Playoff Game 33
Canadiens 2, Maple Leafs 1
Stanley Cup Finals, Game 2
Saturday, April 9, 1960
Forum de Montréal, Montréal, Québec
The Montréal Canadiens employed a familiar formula for a 2-1 win over the Toronto Maple Leafs, and a 2-0 lead in the Stanley Cup final, in the Forum here Saturday night.
The competent Canadiens, as in the first game of the series, flew into an early lead and then defied the determined efforts of the Leafs to fight from behind.
A crowd of 14,250 saw Dickie Moore and Jean Béliveau fire the Canadiens into a 2-0 lead before the game was six minutes old. Larry Regan scored the Leafs’ goal late in the first period.
Now, the best of seven series shifts to Toronto for games Tuesday and Thursday. And it was the opinion of many who saw the first two games that the Canadiens can win their fifth successive Stanley Cup in four games.
Toe Blake, the Canadiens coach, said after Saturday’s game that it would be “ridiculous” to suggest that the Canadiens can win in four games.
“The Leafs had enough chances to win this game,” said Blake. “Plante had to make several big saves. Some of our guys were kind of careless, and they’re going to have to play a lot better if they want to win this series.”
The Canadiens scored a third goal at game’s end after Leafs goalkeeper Johnny Bower had been liberated for a six man onslaught. Claude Provost flipped the puck into the vacant net, but referee Ed Powers ruled the game was over.
The Leafs, disorganized early in the first period, came back to play vigorous, alert hockey, but the Canadiens fenced them with infuriating thoroughness. And Plante, as usual, made several fine stops.
In the third period, when the Leafs played their best hockey of the series, Plante foiled Frank Mahovlich and Ron Stewart with brilliant stops. And on another occasion, Johnny Wilson appeared to have Plante beaten, but his shot hit the goal post.
“We didn’t get a break,” said King Clancy, the Leafs’ assistant manager. “We played well enough to win, and we will win the next two games on home ice.”
Referee Powers imposed only six minor penalties, three to each team, but Blake thought that the Leafs should have received several more penalties. He said Powers should have penalized several Leafs for holding.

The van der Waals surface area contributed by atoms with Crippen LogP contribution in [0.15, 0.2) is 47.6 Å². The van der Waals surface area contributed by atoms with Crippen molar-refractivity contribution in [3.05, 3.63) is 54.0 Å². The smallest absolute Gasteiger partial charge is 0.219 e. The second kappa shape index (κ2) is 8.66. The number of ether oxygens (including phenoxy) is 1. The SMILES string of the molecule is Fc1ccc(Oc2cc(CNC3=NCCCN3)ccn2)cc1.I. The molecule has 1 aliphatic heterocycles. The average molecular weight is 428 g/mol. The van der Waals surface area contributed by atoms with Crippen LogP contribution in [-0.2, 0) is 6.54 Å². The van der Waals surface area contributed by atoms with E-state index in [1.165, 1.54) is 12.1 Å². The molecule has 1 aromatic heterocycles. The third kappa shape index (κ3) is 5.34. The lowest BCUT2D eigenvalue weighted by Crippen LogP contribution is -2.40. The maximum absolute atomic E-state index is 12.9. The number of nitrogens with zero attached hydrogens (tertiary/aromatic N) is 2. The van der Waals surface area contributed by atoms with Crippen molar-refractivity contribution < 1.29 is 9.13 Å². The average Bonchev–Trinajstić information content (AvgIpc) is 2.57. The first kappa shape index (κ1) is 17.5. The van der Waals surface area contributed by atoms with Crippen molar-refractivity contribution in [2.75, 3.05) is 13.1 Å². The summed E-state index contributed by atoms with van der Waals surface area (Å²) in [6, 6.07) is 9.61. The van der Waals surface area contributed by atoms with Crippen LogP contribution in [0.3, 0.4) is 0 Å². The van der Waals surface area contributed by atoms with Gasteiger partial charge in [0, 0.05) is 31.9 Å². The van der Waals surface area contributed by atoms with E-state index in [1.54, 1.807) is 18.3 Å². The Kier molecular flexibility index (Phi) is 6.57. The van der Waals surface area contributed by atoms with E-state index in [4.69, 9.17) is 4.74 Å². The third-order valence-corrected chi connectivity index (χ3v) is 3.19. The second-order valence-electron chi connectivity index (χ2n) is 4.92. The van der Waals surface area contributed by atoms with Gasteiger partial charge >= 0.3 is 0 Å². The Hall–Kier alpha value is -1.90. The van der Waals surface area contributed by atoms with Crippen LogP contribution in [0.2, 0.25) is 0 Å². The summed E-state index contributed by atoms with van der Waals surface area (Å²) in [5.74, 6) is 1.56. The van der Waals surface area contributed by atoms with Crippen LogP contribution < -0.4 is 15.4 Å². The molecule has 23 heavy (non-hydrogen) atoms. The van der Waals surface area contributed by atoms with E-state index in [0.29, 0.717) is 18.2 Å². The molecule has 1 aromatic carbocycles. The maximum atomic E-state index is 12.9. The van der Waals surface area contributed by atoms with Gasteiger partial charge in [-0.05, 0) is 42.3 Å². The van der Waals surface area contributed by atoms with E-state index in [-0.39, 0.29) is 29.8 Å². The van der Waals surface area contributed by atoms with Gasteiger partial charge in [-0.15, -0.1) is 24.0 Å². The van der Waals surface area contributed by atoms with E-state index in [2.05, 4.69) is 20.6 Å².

The game, because of the close checking, was dull at times, and the crowd occasionally stamped in unison in the hope of inspiring some action.
Béliveau, who has been bothered by a chronic groin injury for several weeks, was one of the Canadiens’ most determined attackers throughout the game, and he gave no evidence that his injury was causing him any acute distress.
The game was barely underway when the Canadiens, following the script of the first game, scored the first goal. Moore, loitering in his usual orbit in front of the Leaf goal, steered Henri Richard’s pass from the corner past Johnny Bower. This was Moore’s second goal of this particular series, and his sixth of the playoffs.
Béliveau made it 2-0 about four minutes later, flinging a backhander past Bower. Marcel Bonin had turned Béliveau loose with an accurate pass, and Béliveau fired from a sharp angle. Bower partially blocked the shot, but he couldn’t control it.
The Leafs, greatly outplayed early in the period, fought back stubbornly, but it wasn’t until 19:32 that they finally scored. George Armstrong dug the puck out of the corner and threw it to Regan. Regan hammered a backhander past Plante.
NOTES: The Canadiens outshot the Leafs 36-27. The Canadiens had 18 shots on goal in the second period, the Leafs nine, but the pace sometimes slowed to a crawl…Forum fans, usually the most demonstrative in the league, were almost silent several times in the second period…Jack Adams, general manager of the Detroit Red Wings, thought the Canadiens had a bigger edge in play than the score suggested. “Those guys just refuse to make any mistakes,” said Adams. “How can you beat a club like that? I’m not trying to discourage Toronto, but the Canadiens can play a lot better than they have been…The Canadiens will travel to Toronto tomorrow. The Leafs flew home immediately after the game.
Story originally published in The Globe & Mail, April 11, 1960
MTL GOAL – 01:26 – Moore (M. Richard, H. Richard)
MTL GOAL – 05:56 – Béliveau (Talbot, Bonin)
MTL PEN – 09:55 – Bonin, charging
MTL PEN – 11:53 – Harvey, interference
TOR PEN – 15:13 – Baun, interference
TOR GOAL – 19:32 – Regan (Armstrong, Duff)
TOR PEN – 11:18 – Brewer, holding
TOR PEN – 19:54 – Pulford, charging
MTL PEN – 19:54 – Harvey, charging
MTL – Plante (W, 26-27)
TOR – Bower (L, 34-36)
SHOTS ON GOAL
MTL – 10+18+8 = 36
TOR – 11+9+7 = 27
MTL – Goaltenders: Jacques Plante. Defence: Doug Harvey, Tom Johnson, Albert Langlois, Jean-Guy Talbot, Bob Turner. Forwards: Ralph Backstrom, Jean Béliveau, Marcel Bonin, Bernie Geoffrion, Phil Goyette, Bill Hicke, Don Marshall, Dickie Moore, André Pronovost, Claude Provost, Henri Richard, Maurice Richard (C).
TOR – Goaltenders: Johnny Bower. Defence: Bobby Baun, Carl Brewer, Red Kelly, Tim Horton, Allan Stanley. Forwards: George Armstrong (C), Dick Duff, Garry Edmundson, Gerry James, Frank Mahovlich, Bert Olmstead, Bob Pulford, Larry Regan, Ron Stewart, Johnny Wilson.